Anyhow, if it shoots OK, this will end up as a plinking gun for the kiddies. Our public range now has a steel target .22 shooting gallery outdoors, and it's pretty cool.
    Last edited: May 12, 2016
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  7. CaddmannQ

    CaddmannQ 12g Supporter

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    20160512_000751.jpg
    The action was firmly bedded in the stock. BY DIRT!
  8. Rossignol

    Rossignol The Original Sheriff Staff Member Global Moderator Moderator Sponsor

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    12,758
    Oh my goodness! I don't do a whole lot of cleaning, but dang, I will get the grit out from time to time.

    And that is the strangest action I've ever seen. My wife's step mom has an older Stevens 22 auto but I have no idea what model. It was in bad shape and wouldn't reliably cycle. The action would close but without chambering the next round. I don't know what they eventually figured out. The action and bore were clean when they bought it, I assumed the magazine tube was dirty. I was never able to mess with it any more than I did though.
  9. CaddmannQ

    CaddmannQ 12g Supporter

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    Well, I'll find out today. I'm going plinking.
  10. oli700

    oli700 12g Supporter "Philanthropist"

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    pretty cool

    I have 2 Savage 6A's , "clickity clack" or "gill guns", that I have rebuilt..........grand pappy to your rifle........same chop feed mechanism

    real tough to find parts, fun to shoot.
  11. CaddmannQ

    CaddmannQ 12g Supporter

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    Haven't found any production figures for this gun so I don't have a clue how many were made or sold.
  12. oli700

    oli700 12g Supporter "Philanthropist"

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    its a lot.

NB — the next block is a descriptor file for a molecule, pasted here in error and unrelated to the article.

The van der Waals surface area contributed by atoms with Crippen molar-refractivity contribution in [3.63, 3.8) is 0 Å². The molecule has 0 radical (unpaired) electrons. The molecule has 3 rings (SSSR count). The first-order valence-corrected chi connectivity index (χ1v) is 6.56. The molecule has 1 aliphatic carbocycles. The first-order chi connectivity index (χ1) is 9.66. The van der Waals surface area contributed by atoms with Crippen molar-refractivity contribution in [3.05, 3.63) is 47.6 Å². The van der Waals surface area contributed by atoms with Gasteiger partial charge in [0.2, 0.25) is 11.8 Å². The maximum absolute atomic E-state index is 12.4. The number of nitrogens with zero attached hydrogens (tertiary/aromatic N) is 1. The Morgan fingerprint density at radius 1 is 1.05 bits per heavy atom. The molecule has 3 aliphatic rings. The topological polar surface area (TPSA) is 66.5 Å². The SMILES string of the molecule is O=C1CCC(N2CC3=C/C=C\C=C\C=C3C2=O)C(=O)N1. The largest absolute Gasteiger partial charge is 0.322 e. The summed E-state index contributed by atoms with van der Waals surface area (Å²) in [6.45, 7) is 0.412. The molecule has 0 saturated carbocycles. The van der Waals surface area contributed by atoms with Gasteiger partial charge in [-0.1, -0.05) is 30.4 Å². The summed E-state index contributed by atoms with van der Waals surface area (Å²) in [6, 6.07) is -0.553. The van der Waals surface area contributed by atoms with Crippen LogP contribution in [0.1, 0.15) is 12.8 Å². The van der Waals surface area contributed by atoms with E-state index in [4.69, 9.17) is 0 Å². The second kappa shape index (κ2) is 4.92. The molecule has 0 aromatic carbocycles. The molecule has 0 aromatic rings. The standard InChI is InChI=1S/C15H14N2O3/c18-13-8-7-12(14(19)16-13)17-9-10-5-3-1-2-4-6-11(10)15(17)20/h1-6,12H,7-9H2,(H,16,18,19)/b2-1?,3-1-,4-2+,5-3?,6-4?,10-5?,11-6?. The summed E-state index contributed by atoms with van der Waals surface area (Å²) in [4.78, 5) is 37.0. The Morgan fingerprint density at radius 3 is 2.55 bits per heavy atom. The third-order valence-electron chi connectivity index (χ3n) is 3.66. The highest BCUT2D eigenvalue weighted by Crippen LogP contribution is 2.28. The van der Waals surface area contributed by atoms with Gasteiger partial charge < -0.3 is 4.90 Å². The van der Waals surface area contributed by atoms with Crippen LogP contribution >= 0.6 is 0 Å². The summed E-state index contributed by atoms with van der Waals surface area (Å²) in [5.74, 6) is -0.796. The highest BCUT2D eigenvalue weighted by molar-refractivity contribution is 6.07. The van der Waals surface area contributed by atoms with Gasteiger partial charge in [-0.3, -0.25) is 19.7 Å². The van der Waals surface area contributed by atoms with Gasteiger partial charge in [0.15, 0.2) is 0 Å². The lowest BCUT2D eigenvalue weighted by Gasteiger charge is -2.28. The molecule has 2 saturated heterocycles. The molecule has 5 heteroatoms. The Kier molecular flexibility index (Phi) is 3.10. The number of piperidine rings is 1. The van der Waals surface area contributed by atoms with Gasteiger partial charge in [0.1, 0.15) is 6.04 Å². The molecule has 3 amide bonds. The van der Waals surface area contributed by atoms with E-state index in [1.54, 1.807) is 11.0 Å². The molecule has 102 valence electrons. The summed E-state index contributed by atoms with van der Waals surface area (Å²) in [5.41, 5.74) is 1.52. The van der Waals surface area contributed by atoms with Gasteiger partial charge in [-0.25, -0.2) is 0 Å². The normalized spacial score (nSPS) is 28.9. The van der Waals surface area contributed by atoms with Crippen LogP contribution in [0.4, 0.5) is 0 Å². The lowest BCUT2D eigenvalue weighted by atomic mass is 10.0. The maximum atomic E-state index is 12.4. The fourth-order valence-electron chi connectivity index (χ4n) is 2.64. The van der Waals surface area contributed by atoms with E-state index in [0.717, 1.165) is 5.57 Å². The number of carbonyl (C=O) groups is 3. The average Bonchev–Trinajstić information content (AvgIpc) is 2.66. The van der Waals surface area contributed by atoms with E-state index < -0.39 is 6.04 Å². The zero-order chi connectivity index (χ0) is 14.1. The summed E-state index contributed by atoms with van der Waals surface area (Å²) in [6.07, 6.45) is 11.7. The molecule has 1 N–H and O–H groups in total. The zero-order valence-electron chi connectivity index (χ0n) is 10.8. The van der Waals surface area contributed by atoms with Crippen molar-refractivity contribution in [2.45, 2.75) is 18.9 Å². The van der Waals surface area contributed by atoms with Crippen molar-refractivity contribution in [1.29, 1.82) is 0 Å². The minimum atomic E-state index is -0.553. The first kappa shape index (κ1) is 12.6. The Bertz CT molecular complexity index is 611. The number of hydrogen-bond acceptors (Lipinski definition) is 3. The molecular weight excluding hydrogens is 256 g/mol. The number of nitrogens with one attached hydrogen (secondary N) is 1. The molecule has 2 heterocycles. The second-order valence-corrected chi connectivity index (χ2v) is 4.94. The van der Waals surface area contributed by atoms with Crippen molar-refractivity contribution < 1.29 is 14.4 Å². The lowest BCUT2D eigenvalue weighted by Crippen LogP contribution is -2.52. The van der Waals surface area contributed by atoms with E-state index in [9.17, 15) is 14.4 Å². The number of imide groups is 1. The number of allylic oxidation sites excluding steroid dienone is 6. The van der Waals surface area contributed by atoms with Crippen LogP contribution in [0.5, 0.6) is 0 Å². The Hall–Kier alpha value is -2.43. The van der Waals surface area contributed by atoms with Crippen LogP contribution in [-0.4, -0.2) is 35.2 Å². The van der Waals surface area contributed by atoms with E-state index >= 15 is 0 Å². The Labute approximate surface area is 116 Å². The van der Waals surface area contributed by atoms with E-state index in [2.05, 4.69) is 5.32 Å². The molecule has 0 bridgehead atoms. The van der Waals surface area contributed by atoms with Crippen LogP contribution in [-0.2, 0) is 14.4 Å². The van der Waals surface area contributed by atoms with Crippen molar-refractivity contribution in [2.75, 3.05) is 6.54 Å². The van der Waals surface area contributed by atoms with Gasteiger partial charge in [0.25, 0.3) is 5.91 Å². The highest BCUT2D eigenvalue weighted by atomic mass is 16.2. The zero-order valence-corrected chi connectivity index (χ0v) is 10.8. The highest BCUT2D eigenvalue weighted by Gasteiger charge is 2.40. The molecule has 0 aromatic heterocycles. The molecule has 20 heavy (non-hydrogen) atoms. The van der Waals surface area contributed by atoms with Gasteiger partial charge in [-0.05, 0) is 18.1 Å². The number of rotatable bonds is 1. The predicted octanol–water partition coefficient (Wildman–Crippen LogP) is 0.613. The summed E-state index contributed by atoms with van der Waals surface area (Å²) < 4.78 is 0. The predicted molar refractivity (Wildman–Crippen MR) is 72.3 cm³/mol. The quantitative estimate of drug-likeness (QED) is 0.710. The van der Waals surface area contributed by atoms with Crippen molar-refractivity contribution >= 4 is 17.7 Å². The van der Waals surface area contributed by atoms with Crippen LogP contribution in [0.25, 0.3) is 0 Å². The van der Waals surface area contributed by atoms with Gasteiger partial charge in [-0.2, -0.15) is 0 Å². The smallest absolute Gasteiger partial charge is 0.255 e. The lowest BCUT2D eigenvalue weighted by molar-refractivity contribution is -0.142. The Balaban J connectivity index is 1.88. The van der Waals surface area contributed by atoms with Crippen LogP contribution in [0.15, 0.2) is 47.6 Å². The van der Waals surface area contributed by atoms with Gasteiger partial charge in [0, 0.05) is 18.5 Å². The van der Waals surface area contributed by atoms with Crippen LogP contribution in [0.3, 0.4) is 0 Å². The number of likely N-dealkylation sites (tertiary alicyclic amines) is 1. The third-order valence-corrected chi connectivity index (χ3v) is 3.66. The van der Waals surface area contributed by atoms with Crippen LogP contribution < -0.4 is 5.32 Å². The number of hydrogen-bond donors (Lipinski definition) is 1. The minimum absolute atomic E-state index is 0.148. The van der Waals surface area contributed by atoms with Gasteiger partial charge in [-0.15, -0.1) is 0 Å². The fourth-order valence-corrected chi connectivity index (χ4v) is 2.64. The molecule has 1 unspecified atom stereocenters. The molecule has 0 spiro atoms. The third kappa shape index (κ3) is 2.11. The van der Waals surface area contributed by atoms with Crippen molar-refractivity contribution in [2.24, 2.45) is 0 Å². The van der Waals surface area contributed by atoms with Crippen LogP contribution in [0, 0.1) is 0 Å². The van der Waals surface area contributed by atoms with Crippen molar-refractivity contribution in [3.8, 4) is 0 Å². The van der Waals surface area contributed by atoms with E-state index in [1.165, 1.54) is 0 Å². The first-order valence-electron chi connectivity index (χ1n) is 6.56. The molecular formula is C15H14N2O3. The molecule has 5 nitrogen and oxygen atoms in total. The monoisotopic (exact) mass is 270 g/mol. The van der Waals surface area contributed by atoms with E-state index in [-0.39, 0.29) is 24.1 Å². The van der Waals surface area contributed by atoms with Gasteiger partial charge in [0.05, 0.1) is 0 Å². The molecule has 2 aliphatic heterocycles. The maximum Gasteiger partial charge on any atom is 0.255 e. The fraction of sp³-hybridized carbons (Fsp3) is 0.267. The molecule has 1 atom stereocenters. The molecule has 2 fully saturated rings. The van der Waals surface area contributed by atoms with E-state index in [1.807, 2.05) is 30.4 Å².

Savage doesn't mess around and most models sell very well ......there might be some form of Savage/Stevens in every household. I have a Savage 22 from 1890's , 1940's, 1990's......all shoot very well. Some of the actions are very unique and......well dead now because a lot of reasons but what is cool about Savage/Stevens is that they a not afraid to take a chance on new ideas and seeing how they shake out.

    You know how Ruger came out with the "Take down 10/22" a couple years ago ?

    I have a Savage from 1890's that is designed to that with one big knurled finger bolt , and its an octagon barreled lever action
  13. CaddmannQ

    CaddmannQ 12g Supporter

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    Please Oli, post a picture of it!
  14. oli700

    oli700 12g Supporter "Philanthropist"

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    ok, give me a few.....
  15. oli700

    oli700 12g Supporter "Philanthropist"

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    bear with me.....this rifle has a roll mark that says Marlin . It was in heavy conjunction with Stevens, consisses is that it was origionally a Stevens design that was purchased by Marlin. In my research it seemed collector communities call it a "Marvins"

    When you see pictures of Anne Oakley shooting a rifle over her shoulder looking through a mirror, this is the the rifle she is shooting. This Model was her favorite 22

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    sorry about the sewing machine.....the ol lady took over the table for a couple weeks now lol, ever since we went by the Lavoy Finicum shooting site, she thinks she can just occupy shit
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  16. oli700

    oli700 12g Supporter "Philanthropist"

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  17. CaddmannQ

    CaddmannQ 12g Supporter

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    Range report, 5.12.2016

    Well the rifle range time was extremely enjoyable yesterday. I only shot 3 guns. The mini.
    1463239768013-452095401.jpg
    AR with new foreguard.
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    Gills of The Gill Gun.
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    I shot shorts, LRs, and mags from the .22 Magnum mini revolver, I shot 120 rds of PMP .223s from the AR15, and I shot 50 LRs and 50 shorts from the Savage Stevens.

    Mine only has two gills, not 4 like the earlies, but I can see where the name comes from.